Photo: Scott Gries (Getty Images)

Welcome to Development Hell, the fiery pit into which we fling recent developments in casting, distribution, and everything else that’s new and mildly interesting in the Boschian phantasmagoria of the entertainment industry.

We’re still trying to work out what exactly happened in the second season of Westworld, a task that’s now going to require charting things out on another whiteboard after that post-credits stinger, but let’s take a break from arguing about whose theories were right by taking a look at some other news happening in the entertainment world today:

  • Everybody loves a good weed comedy, since they tend to have fun stoner protagonists and relatable stoner stakes (like “Where do we get weed?” and “What happens if the stuffy authority figure finds out we have weed?”), which is presumably why MTV has decided to make a How High sequel that sounds completely unrelated to the first movie. That one had Method Man and Redman going to Harvard, and this new one is going be about a pair of “business-savvy” bros going on a “pot-filled odyssey” when their weed goes missing. Then, in a twist that real-life stoners will find very relatable, they stumble onto a “vast government conspiracy.” The movie won’t be in theaters, which means it will most likely be premiering on MTV at some point in the future. [via Deadline]
  • Greenwich Entertainment has bought the rights to The World Before Your Feet, a documentary directed by Jeremy Workman and executive produced by Jesse Eisenberg that premiered at the SXSW Film Festival. The movie is about a man named Matt Green who has been walking every block in New York City for six years, and it will now get a theatrical release later this year. [via Variety]
  • Last week, Netflix fired chief communications officers Jonathan Friedland after he reportedly said the n-word in a meeting, but the ripples from his racist comment are still hitting the streaming service. Its shares are down 6.5% today, the biggest drop for the company since 2016, and it sounds like the problem is a lack of confidence in Netflix CEO Reed Hastings. After Friedland got fired, Hastings released a statement blaming his own “privilege” for failing to recognize racial issues at Netflix—implying that it goes further than the CCO saying the n-word in this one meeting. [via Deadline]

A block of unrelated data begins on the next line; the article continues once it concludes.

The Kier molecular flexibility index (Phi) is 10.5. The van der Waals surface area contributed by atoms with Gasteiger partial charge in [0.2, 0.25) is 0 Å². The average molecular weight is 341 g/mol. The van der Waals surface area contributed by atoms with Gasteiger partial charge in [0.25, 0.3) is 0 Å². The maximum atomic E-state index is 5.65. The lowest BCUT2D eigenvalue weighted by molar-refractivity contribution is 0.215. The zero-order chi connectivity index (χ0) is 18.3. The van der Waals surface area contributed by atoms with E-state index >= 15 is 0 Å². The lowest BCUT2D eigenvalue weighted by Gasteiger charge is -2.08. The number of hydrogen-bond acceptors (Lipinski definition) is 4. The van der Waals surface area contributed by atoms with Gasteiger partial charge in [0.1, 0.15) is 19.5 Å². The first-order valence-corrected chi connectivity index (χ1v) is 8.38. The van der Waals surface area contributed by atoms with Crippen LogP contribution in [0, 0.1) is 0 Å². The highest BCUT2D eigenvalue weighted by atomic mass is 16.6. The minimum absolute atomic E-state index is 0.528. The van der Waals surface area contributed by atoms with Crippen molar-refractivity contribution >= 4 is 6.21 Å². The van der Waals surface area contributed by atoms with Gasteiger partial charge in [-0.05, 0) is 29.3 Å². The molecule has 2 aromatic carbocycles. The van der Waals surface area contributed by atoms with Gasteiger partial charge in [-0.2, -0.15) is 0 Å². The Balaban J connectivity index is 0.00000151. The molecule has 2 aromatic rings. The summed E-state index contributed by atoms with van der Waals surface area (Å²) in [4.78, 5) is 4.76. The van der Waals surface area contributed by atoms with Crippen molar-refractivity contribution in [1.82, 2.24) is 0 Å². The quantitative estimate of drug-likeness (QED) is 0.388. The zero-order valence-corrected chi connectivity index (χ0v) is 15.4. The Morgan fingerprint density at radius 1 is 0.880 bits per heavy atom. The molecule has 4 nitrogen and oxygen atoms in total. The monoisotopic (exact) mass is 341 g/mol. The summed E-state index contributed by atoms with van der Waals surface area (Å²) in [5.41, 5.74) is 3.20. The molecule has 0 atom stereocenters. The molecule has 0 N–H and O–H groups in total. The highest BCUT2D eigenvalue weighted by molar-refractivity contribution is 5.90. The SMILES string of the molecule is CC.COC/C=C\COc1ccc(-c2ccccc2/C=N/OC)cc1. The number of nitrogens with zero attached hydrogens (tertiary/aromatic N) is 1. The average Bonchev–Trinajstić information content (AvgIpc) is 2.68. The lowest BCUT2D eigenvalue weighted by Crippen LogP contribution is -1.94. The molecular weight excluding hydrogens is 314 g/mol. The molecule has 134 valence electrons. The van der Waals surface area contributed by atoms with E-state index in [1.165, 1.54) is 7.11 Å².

• Speaking of Netflix, it has picked up the rights to Mr. Sunshine, a South Korean TV series set in the late-19th century about a Korean man who snuck off to the U.S. as a boy and then returns to his homeland as a grown-up military officer. The show will premiere on Netflix in the U.S. on July 7, the same day it premieres on Korean TV. [via The Hollywood Reporter]
  • Speaking of Netflix again, it has cast Toni Collette, Merritt Wever, and Kaitlyn Dever in an upcoming eight-episode series called Unbelievable. The show comes from Erin Brockovich writer Susannah Grant, and it’s based on both ProPublica’s “An Unbelievable Story Of Rape” and the This American Life episode “Anatomy Of Doubt.” Collette and Wever will play detective investigating a complicated rape case. [via Deadline]
  • Finally, Sony Picture has taken over development of Lunch Lady, an adaptation of Jarrett Krosoczka’s graphic novel series that was originally in the works at Universal. Sony has hired writer Fred Wolf (Tommy Boy, Grown Ups), and it’s envisioning the PG-13 action-comedy as the start of a potential franchise. [via Deadline]

Advertisement